Jun 29, 2016 04:51 PM

Forex Woes Force Qihoo to Extend Privatization Deadline

(Beijing) – A leading Chinese security software maker aiming to privatize from New York and relist its shares in China said the group leading its buyout will miss a deadline to close what could become the largest deal in a wave of U.S.-listed Chinese firms seeking higher valuations at home.

The group attempting to privatize Qihoo 360 Technology Co. Ltd. informed the company that it now expects to close the privatization by mid-August, according to a press release on June 28.

Qihoo announced it received a management-led privatization offer in December at US$ 77 per American depositary share, valuing the company at US$ 9.3 billion. At the time the buyout group, led by Qihoo chairman and CEO Zhou Hongyi, said it expected the deal to close in the first half of this year.

Other consortium members include Citic Guoan Information Industry Co., Sequoia Capital China, and Golden Brick Capital Management Ltd.

The group is now transferring funds offshore in batches, a person close to Qihoo senior executives said. But depreciation of China's currency, the yuan, has slowed down the process. As a result, the company now needs to find more funds to offset losses in the value of the yuan, since the buyout is denominated in U.S. dollars.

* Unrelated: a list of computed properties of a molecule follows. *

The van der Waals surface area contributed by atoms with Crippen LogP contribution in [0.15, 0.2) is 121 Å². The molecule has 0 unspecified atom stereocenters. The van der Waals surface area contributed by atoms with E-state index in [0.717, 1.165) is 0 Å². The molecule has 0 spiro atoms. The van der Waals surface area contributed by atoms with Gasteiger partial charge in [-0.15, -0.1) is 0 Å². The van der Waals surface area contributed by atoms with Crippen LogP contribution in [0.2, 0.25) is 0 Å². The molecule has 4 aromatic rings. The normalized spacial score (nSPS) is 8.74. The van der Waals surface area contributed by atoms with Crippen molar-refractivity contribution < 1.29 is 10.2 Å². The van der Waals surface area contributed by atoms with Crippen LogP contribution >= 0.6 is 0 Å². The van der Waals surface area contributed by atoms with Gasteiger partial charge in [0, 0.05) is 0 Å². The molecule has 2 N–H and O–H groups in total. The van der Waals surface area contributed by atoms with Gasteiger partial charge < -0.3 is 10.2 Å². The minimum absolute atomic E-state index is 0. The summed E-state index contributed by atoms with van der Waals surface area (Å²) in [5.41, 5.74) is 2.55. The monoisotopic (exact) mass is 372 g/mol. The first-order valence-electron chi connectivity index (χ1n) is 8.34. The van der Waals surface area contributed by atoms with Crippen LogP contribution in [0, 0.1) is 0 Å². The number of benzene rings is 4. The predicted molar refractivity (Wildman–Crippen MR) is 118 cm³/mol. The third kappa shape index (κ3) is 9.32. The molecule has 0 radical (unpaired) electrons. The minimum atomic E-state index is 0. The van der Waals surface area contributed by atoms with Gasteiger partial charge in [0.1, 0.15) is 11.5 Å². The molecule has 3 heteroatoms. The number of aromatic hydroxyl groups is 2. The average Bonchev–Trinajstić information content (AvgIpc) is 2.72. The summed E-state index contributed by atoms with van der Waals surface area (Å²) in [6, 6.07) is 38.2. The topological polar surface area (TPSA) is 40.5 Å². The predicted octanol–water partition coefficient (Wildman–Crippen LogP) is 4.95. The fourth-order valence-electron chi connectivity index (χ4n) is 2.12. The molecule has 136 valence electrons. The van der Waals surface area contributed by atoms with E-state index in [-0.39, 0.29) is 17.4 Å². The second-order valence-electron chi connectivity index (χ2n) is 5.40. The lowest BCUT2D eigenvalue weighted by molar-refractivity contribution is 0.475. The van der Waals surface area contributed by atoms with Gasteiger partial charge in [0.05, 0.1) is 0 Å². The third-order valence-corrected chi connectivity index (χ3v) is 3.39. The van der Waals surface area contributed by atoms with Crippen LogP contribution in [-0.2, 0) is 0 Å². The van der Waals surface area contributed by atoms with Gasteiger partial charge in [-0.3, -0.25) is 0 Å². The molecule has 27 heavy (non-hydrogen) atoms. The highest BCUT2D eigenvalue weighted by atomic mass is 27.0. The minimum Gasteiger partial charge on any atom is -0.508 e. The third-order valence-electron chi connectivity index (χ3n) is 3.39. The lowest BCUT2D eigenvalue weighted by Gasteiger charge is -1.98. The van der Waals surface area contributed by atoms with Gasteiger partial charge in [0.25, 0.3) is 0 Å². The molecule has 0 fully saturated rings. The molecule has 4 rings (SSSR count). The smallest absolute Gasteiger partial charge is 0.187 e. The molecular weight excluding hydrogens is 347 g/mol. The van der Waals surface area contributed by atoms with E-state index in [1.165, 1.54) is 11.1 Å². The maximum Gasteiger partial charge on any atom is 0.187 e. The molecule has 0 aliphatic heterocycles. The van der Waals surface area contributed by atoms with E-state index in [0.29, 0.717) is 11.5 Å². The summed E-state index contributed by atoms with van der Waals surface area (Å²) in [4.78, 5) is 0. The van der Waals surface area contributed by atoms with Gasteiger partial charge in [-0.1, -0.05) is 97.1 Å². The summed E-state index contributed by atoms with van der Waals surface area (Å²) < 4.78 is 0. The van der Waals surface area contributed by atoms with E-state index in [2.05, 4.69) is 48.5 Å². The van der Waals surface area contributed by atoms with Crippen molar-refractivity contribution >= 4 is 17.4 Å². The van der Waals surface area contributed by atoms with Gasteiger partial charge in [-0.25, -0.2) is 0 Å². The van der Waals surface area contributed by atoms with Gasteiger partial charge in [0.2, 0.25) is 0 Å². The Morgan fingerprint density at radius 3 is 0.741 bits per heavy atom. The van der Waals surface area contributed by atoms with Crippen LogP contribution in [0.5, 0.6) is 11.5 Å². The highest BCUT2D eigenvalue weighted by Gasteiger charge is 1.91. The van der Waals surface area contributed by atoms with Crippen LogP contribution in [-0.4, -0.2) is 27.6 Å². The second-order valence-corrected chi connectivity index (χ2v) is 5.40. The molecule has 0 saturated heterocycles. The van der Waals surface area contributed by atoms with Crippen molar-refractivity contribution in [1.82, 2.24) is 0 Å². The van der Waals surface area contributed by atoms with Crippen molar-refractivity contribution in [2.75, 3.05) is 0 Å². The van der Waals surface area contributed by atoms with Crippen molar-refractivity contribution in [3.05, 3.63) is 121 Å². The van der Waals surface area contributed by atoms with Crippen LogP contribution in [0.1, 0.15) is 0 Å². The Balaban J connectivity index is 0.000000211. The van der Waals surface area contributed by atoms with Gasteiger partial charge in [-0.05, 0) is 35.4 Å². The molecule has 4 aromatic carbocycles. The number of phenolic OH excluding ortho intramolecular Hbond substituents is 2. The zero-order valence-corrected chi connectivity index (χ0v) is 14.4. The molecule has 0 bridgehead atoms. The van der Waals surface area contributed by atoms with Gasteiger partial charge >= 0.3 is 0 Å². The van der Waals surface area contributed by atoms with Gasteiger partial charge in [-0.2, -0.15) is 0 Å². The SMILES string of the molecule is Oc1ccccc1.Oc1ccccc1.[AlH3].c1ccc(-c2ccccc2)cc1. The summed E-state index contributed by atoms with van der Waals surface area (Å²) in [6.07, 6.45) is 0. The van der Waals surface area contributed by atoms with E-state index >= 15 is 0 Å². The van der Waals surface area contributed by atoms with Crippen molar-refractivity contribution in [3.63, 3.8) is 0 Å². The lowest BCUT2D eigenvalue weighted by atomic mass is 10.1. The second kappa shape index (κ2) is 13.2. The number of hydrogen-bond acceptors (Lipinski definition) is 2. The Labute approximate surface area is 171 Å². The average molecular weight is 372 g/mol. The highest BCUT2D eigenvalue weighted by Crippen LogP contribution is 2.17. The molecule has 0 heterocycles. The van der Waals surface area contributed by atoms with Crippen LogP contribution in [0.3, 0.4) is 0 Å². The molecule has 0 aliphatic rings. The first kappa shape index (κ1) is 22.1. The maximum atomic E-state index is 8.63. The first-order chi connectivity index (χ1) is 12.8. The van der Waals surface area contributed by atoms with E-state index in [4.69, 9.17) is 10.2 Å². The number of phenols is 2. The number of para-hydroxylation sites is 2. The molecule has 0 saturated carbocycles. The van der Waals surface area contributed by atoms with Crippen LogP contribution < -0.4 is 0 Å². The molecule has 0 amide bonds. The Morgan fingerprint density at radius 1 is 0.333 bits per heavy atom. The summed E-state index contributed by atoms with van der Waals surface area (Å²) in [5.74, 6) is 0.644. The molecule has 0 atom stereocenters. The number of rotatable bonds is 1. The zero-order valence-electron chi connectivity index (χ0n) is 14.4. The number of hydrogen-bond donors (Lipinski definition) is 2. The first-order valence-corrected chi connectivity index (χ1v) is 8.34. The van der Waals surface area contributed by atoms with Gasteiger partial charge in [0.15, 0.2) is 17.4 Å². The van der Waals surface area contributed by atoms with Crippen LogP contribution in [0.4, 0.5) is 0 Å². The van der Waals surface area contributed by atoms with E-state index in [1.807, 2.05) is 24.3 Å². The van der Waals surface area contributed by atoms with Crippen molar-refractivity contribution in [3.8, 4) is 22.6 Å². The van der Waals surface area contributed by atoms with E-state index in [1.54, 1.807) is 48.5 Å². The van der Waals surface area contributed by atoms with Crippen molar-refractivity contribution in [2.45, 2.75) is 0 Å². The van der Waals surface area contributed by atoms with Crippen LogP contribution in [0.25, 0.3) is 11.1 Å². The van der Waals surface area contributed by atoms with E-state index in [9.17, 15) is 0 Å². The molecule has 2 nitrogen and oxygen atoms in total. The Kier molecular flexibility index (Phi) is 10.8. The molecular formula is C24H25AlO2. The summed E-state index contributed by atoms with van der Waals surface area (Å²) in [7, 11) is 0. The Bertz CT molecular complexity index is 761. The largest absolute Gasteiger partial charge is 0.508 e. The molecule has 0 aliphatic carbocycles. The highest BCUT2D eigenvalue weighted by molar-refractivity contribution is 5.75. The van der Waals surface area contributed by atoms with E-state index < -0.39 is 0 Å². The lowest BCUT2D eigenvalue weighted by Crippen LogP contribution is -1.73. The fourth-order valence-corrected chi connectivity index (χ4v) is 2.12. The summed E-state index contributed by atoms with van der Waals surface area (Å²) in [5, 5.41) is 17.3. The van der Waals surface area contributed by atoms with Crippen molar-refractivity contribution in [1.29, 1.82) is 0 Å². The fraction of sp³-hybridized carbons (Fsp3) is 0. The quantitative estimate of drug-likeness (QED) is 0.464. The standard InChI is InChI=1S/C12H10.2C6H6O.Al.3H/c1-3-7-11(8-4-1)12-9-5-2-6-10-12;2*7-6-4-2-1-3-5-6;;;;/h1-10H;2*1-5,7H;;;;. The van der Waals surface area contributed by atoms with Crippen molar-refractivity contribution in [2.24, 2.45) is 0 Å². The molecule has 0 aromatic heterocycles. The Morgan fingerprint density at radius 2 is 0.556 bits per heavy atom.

Another source close to the company's management said the buyout group plans to finish converting yuan to dollars by the end of July because it needs time to transfer money into the accounts of shareholders, who have already approved the deal.

"Only when all the funds are put into shareholders' accounts can the privatization be completed," the source said. "Qihoo is on a tight schedule."

Since the beginning of 2015, dozens of Chinese companies listed in the U.S. have launched privatization bids, many with an ultimate aim of relisting on domestic markets where they believe they can get higher valuations. Due to difficulties in relisting through traditional IPOs, many were eying backdoor listings using existing shell companies already traded on domestic exchanges.

Concerned about the trend, the China Securities Regulatory Commission in May decided to "conduct an in-depth analysis and research" of the backdoor listing process, casting doubt on many companies' homecoming plans.

A Qihoo document obtained by Caixin in May estimated that after a mainland listing, Qihoo could be worth 380 billion yuan (US$ 58 billion), many times its current levels on Wall Street.

(Rewritten by Chen Na)

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